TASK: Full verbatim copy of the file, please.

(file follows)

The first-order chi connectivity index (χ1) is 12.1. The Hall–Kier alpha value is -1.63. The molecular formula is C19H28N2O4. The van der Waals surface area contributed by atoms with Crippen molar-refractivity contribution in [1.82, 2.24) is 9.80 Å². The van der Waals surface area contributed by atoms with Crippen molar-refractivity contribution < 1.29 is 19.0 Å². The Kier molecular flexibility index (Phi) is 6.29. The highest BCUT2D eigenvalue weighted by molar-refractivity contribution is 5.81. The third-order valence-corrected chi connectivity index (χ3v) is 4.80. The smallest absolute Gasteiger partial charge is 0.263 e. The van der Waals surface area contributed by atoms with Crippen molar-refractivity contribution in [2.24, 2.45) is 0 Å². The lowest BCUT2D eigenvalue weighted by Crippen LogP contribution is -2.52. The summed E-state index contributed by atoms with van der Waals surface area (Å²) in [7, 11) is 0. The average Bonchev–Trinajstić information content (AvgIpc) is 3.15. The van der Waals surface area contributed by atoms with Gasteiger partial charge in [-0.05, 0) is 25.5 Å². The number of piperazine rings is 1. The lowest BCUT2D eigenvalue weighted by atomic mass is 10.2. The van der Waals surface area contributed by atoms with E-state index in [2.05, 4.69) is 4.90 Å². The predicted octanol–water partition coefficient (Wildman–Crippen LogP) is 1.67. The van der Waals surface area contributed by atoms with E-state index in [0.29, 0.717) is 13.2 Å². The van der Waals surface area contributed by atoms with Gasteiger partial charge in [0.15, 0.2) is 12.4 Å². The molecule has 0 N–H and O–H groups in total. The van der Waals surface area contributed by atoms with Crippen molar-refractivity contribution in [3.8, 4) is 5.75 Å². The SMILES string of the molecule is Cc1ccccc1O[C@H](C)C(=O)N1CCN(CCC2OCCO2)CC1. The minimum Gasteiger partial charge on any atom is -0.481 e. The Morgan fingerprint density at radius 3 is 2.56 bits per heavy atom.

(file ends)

The first-order chi connectivity index (χ1) is 12.1. The Hall–Kier alpha value is -1.63. The molecular formula is C19H28N2O4. The van der Waals surface area contributed by atoms with Crippen molar-refractivity contribution in [1.82, 2.24) is 9.80 Å². The van der Waals surface area contributed by atoms with Crippen molar-refractivity contribution < 1.29 is 19.0 Å². The Kier molecular flexibility index (Phi) is 6.29. The highest BCUT2D eigenvalue weighted by molar-refractivity contribution is 5.81. The third-order valence-corrected chi connectivity index (χ3v) is 4.80. The smallest absolute Gasteiger partial charge is 0.263 e. The van der Waals surface area contributed by atoms with Crippen molar-refractivity contribution in [2.24, 2.45) is 0 Å². The lowest BCUT2D eigenvalue weighted by Crippen LogP contribution is -2.52. The summed E-state index contributed by atoms with van der Waals surface area (Å²) in [7, 11) is 0. The average Bonchev–Trinajstić information content (AvgIpc) is 3.15. The van der Waals surface area contributed by atoms with Gasteiger partial charge in [-0.05, 0) is 25.5 Å². The number of piperazine rings is 1. The lowest BCUT2D eigenvalue weighted by atomic mass is 10.2. The van der Waals surface area contributed by atoms with E-state index in [2.05, 4.69) is 4.90 Å². The predicted octanol–water partition coefficient (Wildman–Crippen LogP) is 1.67. The van der Waals surface area contributed by atoms with E-state index in [0.29, 0.717) is 13.2 Å². The van der Waals surface area contributed by atoms with Gasteiger partial charge in [0.15, 0.2) is 12.4 Å². The molecule has 0 N–H and O–H groups in total. The van der Waals surface area contributed by atoms with Crippen molar-refractivity contribution in [3.8, 4) is 5.75 Å². The SMILES string of the molecule is Cc1ccccc1O[C@H](C)C(=O)N1CCN(CCC2OCCO2)CC1. The minimum Gasteiger partial charge on any atom is -0.481 e. The Morgan fingerprint density at radius 3 is 2.56 bits per heavy atom.